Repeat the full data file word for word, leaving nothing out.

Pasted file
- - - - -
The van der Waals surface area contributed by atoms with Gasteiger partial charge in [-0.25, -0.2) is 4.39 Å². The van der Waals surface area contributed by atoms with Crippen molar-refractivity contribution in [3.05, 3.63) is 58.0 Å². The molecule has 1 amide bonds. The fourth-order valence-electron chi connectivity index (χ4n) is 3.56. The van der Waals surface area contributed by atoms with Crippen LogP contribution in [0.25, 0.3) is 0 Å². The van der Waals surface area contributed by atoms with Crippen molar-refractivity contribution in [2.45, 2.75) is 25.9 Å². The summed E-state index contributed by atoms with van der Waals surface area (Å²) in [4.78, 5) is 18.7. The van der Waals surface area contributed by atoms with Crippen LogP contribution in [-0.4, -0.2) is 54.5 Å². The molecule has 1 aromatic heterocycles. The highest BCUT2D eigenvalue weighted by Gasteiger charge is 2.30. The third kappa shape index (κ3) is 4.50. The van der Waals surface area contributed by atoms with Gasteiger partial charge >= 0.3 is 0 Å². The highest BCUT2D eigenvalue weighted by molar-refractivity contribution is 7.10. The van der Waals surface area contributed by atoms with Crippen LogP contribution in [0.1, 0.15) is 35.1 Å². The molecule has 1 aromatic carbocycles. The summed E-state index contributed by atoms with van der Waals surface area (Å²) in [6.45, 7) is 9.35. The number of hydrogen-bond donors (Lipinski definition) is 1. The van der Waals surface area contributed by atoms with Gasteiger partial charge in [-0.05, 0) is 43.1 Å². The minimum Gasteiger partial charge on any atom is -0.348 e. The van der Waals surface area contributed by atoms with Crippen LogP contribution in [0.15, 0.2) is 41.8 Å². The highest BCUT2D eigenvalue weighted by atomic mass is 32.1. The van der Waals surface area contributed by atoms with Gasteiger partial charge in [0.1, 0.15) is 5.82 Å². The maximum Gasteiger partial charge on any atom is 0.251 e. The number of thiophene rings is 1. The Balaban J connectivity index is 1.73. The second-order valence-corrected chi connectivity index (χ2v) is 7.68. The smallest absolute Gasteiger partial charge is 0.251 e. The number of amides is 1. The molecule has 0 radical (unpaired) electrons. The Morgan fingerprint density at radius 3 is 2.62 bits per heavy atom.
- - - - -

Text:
The van der Waals surface area contributed by atoms with Gasteiger partial charge in [-0.25, -0.2) is 4.39 Å². The van der Waals surface area contributed by atoms with Crippen molar-refractivity contribution in [3.05, 3.63) is 58.0 Å². The molecule has 1 amide bonds. The fourth-order valence-electron chi connectivity index (χ4n) is 3.56. The van der Waals surface area contributed by atoms with Crippen LogP contribution in [0.25, 0.3) is 0 Å². The van der Waals surface area contributed by atoms with Crippen molar-refractivity contribution in [2.45, 2.75) is 25.9 Å². The summed E-state index contributed by atoms with van der Waals surface area (Å²) in [4.78, 5) is 18.7. The van der Waals surface area contributed by atoms with Crippen LogP contribution in [-0.4, -0.2) is 54.5 Å². The molecule has 1 aromatic heterocycles. The highest BCUT2D eigenvalue weighted by Gasteiger charge is 2.30. The third kappa shape index (κ3) is 4.50. The van der Waals surface area contributed by atoms with Gasteiger partial charge >= 0.3 is 0 Å². The highest BCUT2D eigenvalue weighted by molar-refractivity contribution is 7.10. The van der Waals surface area contributed by atoms with Crippen LogP contribution in [0.1, 0.15) is 35.1 Å². The molecule has 1 aromatic carbocycles. The summed E-state index contributed by atoms with van der Waals surface area (Å²) in [6.45, 7) is 9.35. The number of hydrogen-bond donors (Lipinski definition) is 1. The van der Waals surface area contributed by atoms with Gasteiger partial charge in [-0.05, 0) is 43.1 Å². The minimum Gasteiger partial charge on any atom is -0.348 e. The van der Waals surface area contributed by atoms with Crippen LogP contribution in [0.15, 0.2) is 41.8 Å². The highest BCUT2D eigenvalue weighted by atomic mass is 32.1. The van der Waals surface area contributed by atoms with Gasteiger partial charge in [0.1, 0.15) is 5.82 Å². The maximum Gasteiger partial charge on any atom is 0.251 e. The number of thiophene rings is 1. The Balaban J connectivity index is 1.73. The second-order valence-corrected chi connectivity index (χ2v) is 7.68. The smallest absolute Gasteiger partial charge is 0.251 e. The number of amides is 1. The molecule has 0 radical (unpaired) electrons. The Morgan fingerprint density at radius 3 is 2.62 bits per heavy atom.